Music Review: Young cellist, Vermont art wow VSO audienceBy Jim LoweAnthony Edwards / Staff Photo
The Vermont Symphony Orchestra performs at the Paramount Theatre on Sunday afternoon.
The Vermont Symphony Orchestra’s Sunday afternoon concert at Rutland’s Paramount Theatre was full of beautiful music, and some gorgeous visual art as well, but there’s no question as to who the star was.
Nineteen-year-old Cicely Parnas wowed the audience with a virtuosic and passionate performance of Edward Elgar’s brooding Cello Concerto in e minor, Opus 85. Parnas, a student of Sharon Robinson at the Cleveland Institute of Music, had no trouble with the virtuoso passages, delivering them with clarity and even finesse. The lyrical slow movement, Adagio, even achieved real tenderness, the most difficult emotion to convey musically as it requires vulnerability.
Missing though was the deep passion that resulted in a deliberateness in her expression in the more powerful passages, but this is achieved only with age and life experience. Parnas is certainly an artist to watch — and enjoy.
The VSO and Music Director Jaime Laredo delivered the concerto’s rich accompaniment not only with sensitivity but deep expressive coloring throughout the orchestra. (The same program was presented on Saturday at Burlington’s Flynn Center.)
Color was also the theme of Zoltan Kodaly’s 1906 tone poem “Summer Evening,” not only for the hues of a Hungarian summer cited by the composer, but for the paintings projected above the orchestra during the performance. Four Vermont artists – Fran Bull, Ruth Hamilton, Warren Kimble and Don Ross — were commissioned by the VSO to create art inspired by this particular piece.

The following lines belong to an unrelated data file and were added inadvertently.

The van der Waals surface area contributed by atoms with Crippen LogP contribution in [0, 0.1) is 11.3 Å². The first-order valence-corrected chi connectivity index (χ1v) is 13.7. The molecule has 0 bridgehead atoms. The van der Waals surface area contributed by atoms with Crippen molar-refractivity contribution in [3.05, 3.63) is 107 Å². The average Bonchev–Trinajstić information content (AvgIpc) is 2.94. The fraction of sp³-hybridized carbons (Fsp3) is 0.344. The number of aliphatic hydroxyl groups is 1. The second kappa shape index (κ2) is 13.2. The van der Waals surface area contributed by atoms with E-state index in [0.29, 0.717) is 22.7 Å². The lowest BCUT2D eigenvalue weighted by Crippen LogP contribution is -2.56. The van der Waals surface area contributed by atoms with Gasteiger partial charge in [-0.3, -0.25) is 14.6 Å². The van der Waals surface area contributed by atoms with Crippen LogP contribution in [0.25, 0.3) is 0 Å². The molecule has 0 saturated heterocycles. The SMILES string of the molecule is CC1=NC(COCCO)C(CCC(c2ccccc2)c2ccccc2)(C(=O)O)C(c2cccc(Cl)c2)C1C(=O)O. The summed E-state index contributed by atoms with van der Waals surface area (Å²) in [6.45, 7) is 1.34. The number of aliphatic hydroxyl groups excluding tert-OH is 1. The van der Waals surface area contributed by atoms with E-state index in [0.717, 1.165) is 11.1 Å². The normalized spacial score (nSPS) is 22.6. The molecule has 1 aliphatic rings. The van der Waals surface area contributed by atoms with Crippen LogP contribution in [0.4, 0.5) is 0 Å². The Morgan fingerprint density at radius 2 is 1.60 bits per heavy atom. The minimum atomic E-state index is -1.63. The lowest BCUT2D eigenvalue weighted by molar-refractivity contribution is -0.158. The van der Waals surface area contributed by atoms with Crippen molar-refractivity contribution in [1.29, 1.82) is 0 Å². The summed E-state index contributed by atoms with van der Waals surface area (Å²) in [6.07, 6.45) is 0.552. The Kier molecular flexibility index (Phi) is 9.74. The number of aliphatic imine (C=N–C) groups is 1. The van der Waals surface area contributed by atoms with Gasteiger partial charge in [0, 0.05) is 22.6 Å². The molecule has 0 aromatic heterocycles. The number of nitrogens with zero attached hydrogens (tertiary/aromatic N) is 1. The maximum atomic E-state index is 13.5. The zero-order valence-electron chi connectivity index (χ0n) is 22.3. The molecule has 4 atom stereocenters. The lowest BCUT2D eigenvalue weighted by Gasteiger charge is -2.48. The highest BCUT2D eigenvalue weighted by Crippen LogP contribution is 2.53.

The results, abstract and colorful, were each beautiful in their own right, but the jury is still out as to whether the art was a distraction or complemented the musical experience. The VSO reported responses on both sides, and this reviewer had mixed feelings.
There can be no doubt, though, as to the colors in the music. An early work of Kodaly’s, lacking his later Bartók-like knottiness, the pastoral nature is underscored with a subtle sense of movement — all brought out beautifully by Laredo and the VSO.
The major work, Mendelssohn’s Symphony No. 5 in d minor, Opus 107, was written only second of his five major symphonies but published last. Written when the composer was only 20, it’s not a masterpiece of the level of his more popular third (“Scottish”) and fourth symphonies “Italian”).
Still, count on Laredo and the VSO to bring out the sheer beauty of this work. Laredo, who has an affinity for Mendelssohn, in particular, delivered the deep and haunting lyricism of the slow movement, Andante. The final movement, Allegro maestoso, reveled in the joy of the Protestant hymn upon which it was based. Although not perfect, it was a compelling performance.
Vermont Symphony Orchestra
The Vermont Symphony Orchestra will perform Mozart’s Symphony No. 40, plus works of J.S. Bach, Phillip Glass and David Ludwig, with Jaime Laredo, conductor and violin; Jennifer Koh, violin; and Vinay Parameswaran, guest conductor: at 8 p.m. Saturday, March 9, at Burlington’s Flynn Center; and at 3 p.m. Sunday, March 10, at Rutland’s Paramount Theatre. For tickets or information, call 864-5741, ext. 10, or go online to www.vso.org.
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